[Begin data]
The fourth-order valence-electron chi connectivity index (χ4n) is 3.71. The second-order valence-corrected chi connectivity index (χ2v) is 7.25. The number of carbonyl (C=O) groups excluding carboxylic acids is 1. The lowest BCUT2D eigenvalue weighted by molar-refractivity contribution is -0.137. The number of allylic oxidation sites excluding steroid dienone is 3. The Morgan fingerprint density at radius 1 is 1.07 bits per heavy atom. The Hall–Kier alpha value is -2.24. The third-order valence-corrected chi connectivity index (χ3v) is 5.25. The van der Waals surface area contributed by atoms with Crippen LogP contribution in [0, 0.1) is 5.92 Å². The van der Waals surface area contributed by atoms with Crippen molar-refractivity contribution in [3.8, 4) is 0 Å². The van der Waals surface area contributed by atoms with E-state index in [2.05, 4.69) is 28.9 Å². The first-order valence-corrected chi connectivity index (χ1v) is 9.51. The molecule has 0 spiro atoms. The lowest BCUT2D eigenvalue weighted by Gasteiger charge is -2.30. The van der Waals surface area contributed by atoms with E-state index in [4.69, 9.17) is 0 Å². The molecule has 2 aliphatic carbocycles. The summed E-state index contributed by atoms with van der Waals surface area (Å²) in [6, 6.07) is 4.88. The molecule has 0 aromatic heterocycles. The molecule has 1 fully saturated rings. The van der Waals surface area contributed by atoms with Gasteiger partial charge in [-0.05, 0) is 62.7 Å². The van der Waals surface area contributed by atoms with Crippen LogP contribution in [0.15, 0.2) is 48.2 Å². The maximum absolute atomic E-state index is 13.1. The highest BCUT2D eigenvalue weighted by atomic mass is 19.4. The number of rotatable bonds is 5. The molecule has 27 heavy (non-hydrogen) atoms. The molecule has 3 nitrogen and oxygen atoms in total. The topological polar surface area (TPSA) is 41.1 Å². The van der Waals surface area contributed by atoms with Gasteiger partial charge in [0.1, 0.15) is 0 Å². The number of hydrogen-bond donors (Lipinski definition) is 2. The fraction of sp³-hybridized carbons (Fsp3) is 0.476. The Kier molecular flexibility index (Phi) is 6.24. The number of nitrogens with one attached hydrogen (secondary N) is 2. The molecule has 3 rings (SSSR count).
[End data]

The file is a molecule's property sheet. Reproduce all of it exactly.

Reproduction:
The fourth-order valence-electron chi connectivity index (χ4n) is 3.71. The second-order valence-corrected chi connectivity index (χ2v) is 7.25. The number of carbonyl (C=O) groups excluding carboxylic acids is 1. The lowest BCUT2D eigenvalue weighted by molar-refractivity contribution is -0.137. The number of allylic oxidation sites excluding steroid dienone is 3. The Morgan fingerprint density at radius 1 is 1.07 bits per heavy atom. The Hall–Kier alpha value is -2.24. The third-order valence-corrected chi connectivity index (χ3v) is 5.25. The van der Waals surface area contributed by atoms with Crippen LogP contribution in [0, 0.1) is 5.92 Å². The van der Waals surface area contributed by atoms with Crippen molar-refractivity contribution in [3.8, 4) is 0 Å². The van der Waals surface area contributed by atoms with E-state index in [2.05, 4.69) is 28.9 Å². The first-order valence-corrected chi connectivity index (χ1v) is 9.51. The molecule has 0 spiro atoms. The lowest BCUT2D eigenvalue weighted by Gasteiger charge is -2.30. The van der Waals surface area contributed by atoms with E-state index in [4.69, 9.17) is 0 Å². The molecule has 2 aliphatic carbocycles. The summed E-state index contributed by atoms with van der Waals surface area (Å²) in [6, 6.07) is 4.88. The molecule has 0 aromatic heterocycles. The molecule has 1 fully saturated rings. The van der Waals surface area contributed by atoms with Gasteiger partial charge in [-0.05, 0) is 62.7 Å². The van der Waals surface area contributed by atoms with Crippen LogP contribution in [0.15, 0.2) is 48.2 Å². The maximum absolute atomic E-state index is 13.1. The highest BCUT2D eigenvalue weighted by atomic mass is 19.4. The number of rotatable bonds is 5. The molecule has 27 heavy (non-hydrogen) atoms. The molecule has 3 nitrogen and oxygen atoms in total. The topological polar surface area (TPSA) is 41.1 Å². The van der Waals surface area contributed by atoms with Gasteiger partial charge in [0.1, 0.15) is 0 Å². The number of hydrogen-bond donors (Lipinski definition) is 2. The fraction of sp³-hybridized carbons (Fsp3) is 0.476. The Kier molecular flexibility index (Phi) is 6.24. The number of nitrogens with one attached hydrogen (secondary N) is 2. The molecule has 3 rings (SSSR count).